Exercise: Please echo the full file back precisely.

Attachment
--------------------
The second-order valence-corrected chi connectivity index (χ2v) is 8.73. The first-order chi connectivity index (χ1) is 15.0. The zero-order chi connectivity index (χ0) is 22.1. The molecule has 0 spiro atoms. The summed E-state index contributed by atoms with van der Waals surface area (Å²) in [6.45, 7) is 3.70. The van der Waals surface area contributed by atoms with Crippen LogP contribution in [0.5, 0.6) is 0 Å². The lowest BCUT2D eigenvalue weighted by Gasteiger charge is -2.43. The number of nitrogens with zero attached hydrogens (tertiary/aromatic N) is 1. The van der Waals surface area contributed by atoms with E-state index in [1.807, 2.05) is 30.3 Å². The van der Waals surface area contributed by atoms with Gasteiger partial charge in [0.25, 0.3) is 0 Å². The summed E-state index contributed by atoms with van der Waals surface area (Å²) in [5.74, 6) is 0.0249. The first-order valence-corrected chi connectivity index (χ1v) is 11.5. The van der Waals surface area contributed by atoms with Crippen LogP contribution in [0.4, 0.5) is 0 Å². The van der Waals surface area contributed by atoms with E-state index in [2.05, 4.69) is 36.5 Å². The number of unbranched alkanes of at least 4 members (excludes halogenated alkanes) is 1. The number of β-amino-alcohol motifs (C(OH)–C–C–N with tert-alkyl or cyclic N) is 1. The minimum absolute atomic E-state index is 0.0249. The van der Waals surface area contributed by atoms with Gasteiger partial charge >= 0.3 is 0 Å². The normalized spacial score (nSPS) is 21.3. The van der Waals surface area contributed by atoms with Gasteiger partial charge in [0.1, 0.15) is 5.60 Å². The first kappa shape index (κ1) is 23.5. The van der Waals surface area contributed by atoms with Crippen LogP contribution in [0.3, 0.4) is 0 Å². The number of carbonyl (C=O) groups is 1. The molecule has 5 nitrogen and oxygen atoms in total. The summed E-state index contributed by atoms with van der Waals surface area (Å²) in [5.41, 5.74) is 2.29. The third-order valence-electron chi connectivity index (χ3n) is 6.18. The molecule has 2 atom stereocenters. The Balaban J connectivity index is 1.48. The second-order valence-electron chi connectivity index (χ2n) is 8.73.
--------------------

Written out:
The second-order valence-corrected chi connectivity index (χ2v) is 8.73. The first-order chi connectivity index (χ1) is 15.0. The zero-order chi connectivity index (χ0) is 22.1. The molecule has 0 spiro atoms. The summed E-state index contributed by atoms with van der Waals surface area (Å²) in [6.45, 7) is 3.70. The van der Waals surface area contributed by atoms with Crippen LogP contribution in [0.5, 0.6) is 0 Å². The lowest BCUT2D eigenvalue weighted by Gasteiger charge is -2.43. The number of nitrogens with zero attached hydrogens (tertiary/aromatic N) is 1. The van der Waals surface area contributed by atoms with E-state index in [1.807, 2.05) is 30.3 Å². The van der Waals surface area contributed by atoms with Gasteiger partial charge in [0.25, 0.3) is 0 Å². The summed E-state index contributed by atoms with van der Waals surface area (Å²) in [5.74, 6) is 0.0249. The first-order valence-corrected chi connectivity index (χ1v) is 11.5. The van der Waals surface area contributed by atoms with Crippen LogP contribution in [0.4, 0.5) is 0 Å². The van der Waals surface area contributed by atoms with E-state index in [2.05, 4.69) is 36.5 Å². The number of unbranched alkanes of at least 4 members (excludes halogenated alkanes) is 1. The number of β-amino-alcohol motifs (C(OH)–C–C–N with tert-alkyl or cyclic N) is 1. The minimum absolute atomic E-state index is 0.0249. The van der Waals surface area contributed by atoms with Gasteiger partial charge >= 0.3 is 0 Å². The normalized spacial score (nSPS) is 21.3. The van der Waals surface area contributed by atoms with Gasteiger partial charge in [0.1, 0.15) is 5.60 Å². The first kappa shape index (κ1) is 23.5. The van der Waals surface area contributed by atoms with Crippen LogP contribution in [0.3, 0.4) is 0 Å². The number of carbonyl (C=O) groups is 1. The molecule has 5 nitrogen and oxygen atoms in total. The summed E-state index contributed by atoms with van der Waals surface area (Å²) in [5.41, 5.74) is 2.29. The third-order valence-electron chi connectivity index (χ3n) is 6.18. The molecule has 2 atom stereocenters. The Balaban J connectivity index is 1.48. The second-order valence-electron chi connectivity index (χ2n) is 8.73.